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On the Time of the Intellect: The Interpretation of De Anima 3.6 (430b 7–20) in Renaissance and Early Modern Italian Philosophy

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This article argues that an original debate over the relationship between time and the intellect took place in Northern Italy in the second half of the sixteenth century, which was part of a broader reflection on the temporality of human mental acts. While human intellectual activity was said to be ‘above time’ during the Middle Ages, Renaissance scholars such as Marcantonio Genua (1491–1563), Giulio Castellani (1528–1586), Antonio Montecatini (1537–1599) and Francesco Piccolomini (1520–1604), greatly influenced by the Simplician and Alexandrist interpretations of Aristotle’s works, proposed alternative conceptions based on the interpretation of De anima 3.6 (430b 7–20) according to which intellectual acts happen in a both ‘undivided’ and ‘divisible time’. In order to explain Aristotle’s puzzling claim, they were led to conceive of intellectual activity as a process similar to sensation, corresponding to a certain lapse of time (Castellani), an instant (Montecatini), or a mix of instantaneousness and concrete duration (Picco­lomini), depending on their theoretical options.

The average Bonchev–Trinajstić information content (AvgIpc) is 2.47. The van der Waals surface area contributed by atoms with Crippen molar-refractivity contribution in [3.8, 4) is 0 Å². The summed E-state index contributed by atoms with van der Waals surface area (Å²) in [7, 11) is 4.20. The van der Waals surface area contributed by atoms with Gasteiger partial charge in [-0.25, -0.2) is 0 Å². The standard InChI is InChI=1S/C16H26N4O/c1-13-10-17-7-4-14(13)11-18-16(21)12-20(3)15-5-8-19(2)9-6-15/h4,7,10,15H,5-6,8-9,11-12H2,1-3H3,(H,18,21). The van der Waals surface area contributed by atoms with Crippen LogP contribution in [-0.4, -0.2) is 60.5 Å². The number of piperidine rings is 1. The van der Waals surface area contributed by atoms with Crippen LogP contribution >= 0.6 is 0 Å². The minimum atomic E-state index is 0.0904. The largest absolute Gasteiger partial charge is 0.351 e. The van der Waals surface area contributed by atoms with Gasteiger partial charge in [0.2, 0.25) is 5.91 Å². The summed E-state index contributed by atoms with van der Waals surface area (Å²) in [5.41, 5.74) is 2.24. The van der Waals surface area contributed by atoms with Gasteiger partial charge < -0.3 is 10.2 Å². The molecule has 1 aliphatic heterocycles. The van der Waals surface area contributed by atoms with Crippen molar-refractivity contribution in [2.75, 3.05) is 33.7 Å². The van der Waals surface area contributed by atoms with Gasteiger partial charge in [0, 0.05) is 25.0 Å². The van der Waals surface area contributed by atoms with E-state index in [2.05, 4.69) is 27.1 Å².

Affiliations: 1: University of Liege


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